Invited to take pictures and conduct research on an expedition in the Kalahari desert in Africa, he then returned to Massachusetts and helped start a film production and research unit at Harvard’s Peabody Museum. This became the Film Study Center, which he directed from 1957 to 1997. The Peabody Museum sponsored the New Guinea expedition in 1961.
Mr. Gardner’s books include “Gardens of War: Life and Death in the New Guinea Stone Age,” written with Karl G. Heider, and “Making ‘Forest of Bliss’: Intention, Circumstance and Chance in Nonfiction Film,” with Akos Ostor. Through much of the 1970s, Mr. Gardner was the host of “Screening Room,” a television series devoted to interviews with independent filmmakers, on WCVB in Boston.
Mr. Gardner’s first marriage ended in divorce. In addition to Dr. Pressman, a psychiatrist, whom he married in 1983, he is survived by a brother, Jack; a sister, Rosie Cutler; a daughter, Eve Gardner; four sons, Stewart, Luke, Caleb and Noah; and six grandchildren.

My favorite photograph on our library's wall taken by Robert in the Baliam Valley in  New Guinea

A Bientôt,


Tuesday, June 3, 2014

Floral Design

Growing up on a farm in France, I have inherited my grand mother's love for flowers. My garden is a true labor of love and I have spent a good part of my life, designing, planting, caring for my flowers and trees.

One of my pleasures is to cut flowers in the early morning and arrange bouquets for the house. This has turned into a real passion, and I have done all the flower arrangements for friend's weddings, engagement parties and events.

I designed white and blue arrangements for my friend's  big birthday  bash . A perfect evening of great food, music, dancing under the star, and the most glorious sunset over the Long Island sound. Sadly, I had no time to take any photographs.

I realized that I haven't shared the flowers arrangements and tablescape I designed for the Greenwich Red Cross Gala event in May. For this affair, I relied on Lenox as they so kindly loaned me the beautiful tableware and glasses designed by Dona Karan as well as the silverware designed by Kate Spade. I incorporated my personal hand made ceramic plates lined with pure gold from the artist Jan Burts.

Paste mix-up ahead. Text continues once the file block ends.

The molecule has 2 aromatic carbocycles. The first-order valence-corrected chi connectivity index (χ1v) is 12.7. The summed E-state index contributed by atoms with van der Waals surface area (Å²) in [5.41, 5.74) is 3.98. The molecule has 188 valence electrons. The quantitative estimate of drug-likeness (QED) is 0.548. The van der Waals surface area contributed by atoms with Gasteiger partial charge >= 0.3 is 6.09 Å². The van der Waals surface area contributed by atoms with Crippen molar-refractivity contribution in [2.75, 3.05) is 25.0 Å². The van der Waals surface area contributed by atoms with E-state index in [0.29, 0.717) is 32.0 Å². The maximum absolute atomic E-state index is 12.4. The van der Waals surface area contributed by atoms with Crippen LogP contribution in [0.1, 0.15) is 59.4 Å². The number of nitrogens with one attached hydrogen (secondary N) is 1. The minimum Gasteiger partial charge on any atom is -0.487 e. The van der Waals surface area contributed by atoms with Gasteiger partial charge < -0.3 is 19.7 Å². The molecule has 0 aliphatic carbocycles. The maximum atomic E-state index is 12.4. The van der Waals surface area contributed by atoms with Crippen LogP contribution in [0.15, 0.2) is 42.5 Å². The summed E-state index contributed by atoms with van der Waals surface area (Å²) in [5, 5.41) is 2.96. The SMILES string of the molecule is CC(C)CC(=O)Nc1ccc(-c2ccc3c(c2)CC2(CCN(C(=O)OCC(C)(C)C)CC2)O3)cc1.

In a collaborate effort, Peter Farsano and I created the table cloth, inspired by the leaves designs that I saw on women's face in Burma. I reached out to Peter with my hand drawn design which he turned into a wonderful linen fabric.

You can see Peter's wonderful line of hand printed fabrics on:

A Bientôt,


Monday, May 26, 2014

Memorial Day

Belle Isle

I just returned from Paris and Belle Isle in Brittany. Belle isle is an enchanting island (blog post to follow) and one cannot forget its tumultuous past while hiking along its wild coast , with german blockaus being part of World war II military landscape and Hitler's "Atlantic Wall". One can find these monstrous structures all along the West coast of France,  protecting the Atlantic coast from allied invasions. Locals residents as well as prisoners from concentration camps built these bunkers which housed generators, ammunition storage and rockets.

I have read numbers of history books and novels taking place during World War II and have an endless fascination for this part of history that showed the worst lack of humanity and yet the incredible courage in each human being, a period of hatred and great love all at ounce.

On a walk to my village with my dad, a couple of hours before my flight back, he pointed to a small "place" in our village, remembering how his father used to hide gasoline for the "Resistants" among the fruit crates and store it there for the night. Then I went up to our cemetery to say goodbye to my beloved aunt who recently passed away and read the names of all the departed ones, young sons of the village who died in the two World wars.

One must never forget and truly be thankful for the selflessness of others who died for us.

My french village: Clemont dessous

In Memoriam…

A Bientôt,


Tuesday, May 6, 2014

Marsha, of Splenderosa, our fabulous group leader, is ending the spring monthly "By Invitation Only" with a loaded topic!

"Top 5 Things That Make You Crazy:

in other words, how to improve the universe from our own point of view, of course."

Top 5 things that make me crazy... need to think about it, but 5 things that will improve the universe is a little tasking... especially waking up from a 2 days whirlwind of working on table design for the Red Cross Gala event, as well as the flower centerpieces, installing and then, breaking down at one in the morning (Post to follow). Please forgive me for narrowing it down to my own little universe.

MESS ... I am not a nerd but cannot stand mess, clothes on armchairs, stack of things piling up, bathrooms products all over the counter, towels on the floor, I could go on and on. I live with my three men who must have some kind of vision syndrome,  that shields them from looking at their surroundings and makes them oblivious to mess. I can trace their activities from the shedding of clothes and stuff, tools, food left open, empty bottles to the delight of my dogs who love to snuggle on jackets and sweaters. I am the "CLEAN UP" monster. I have been at times known to empty my sons' room or cottage (where my older son lives) and throw everything in the courtyard. It is quite a sight, but get the job done! I like a house without clutter, open and airy and with no "stuff".Being more of a minimalist when it comes to furniture in my house, clutter has no room for it.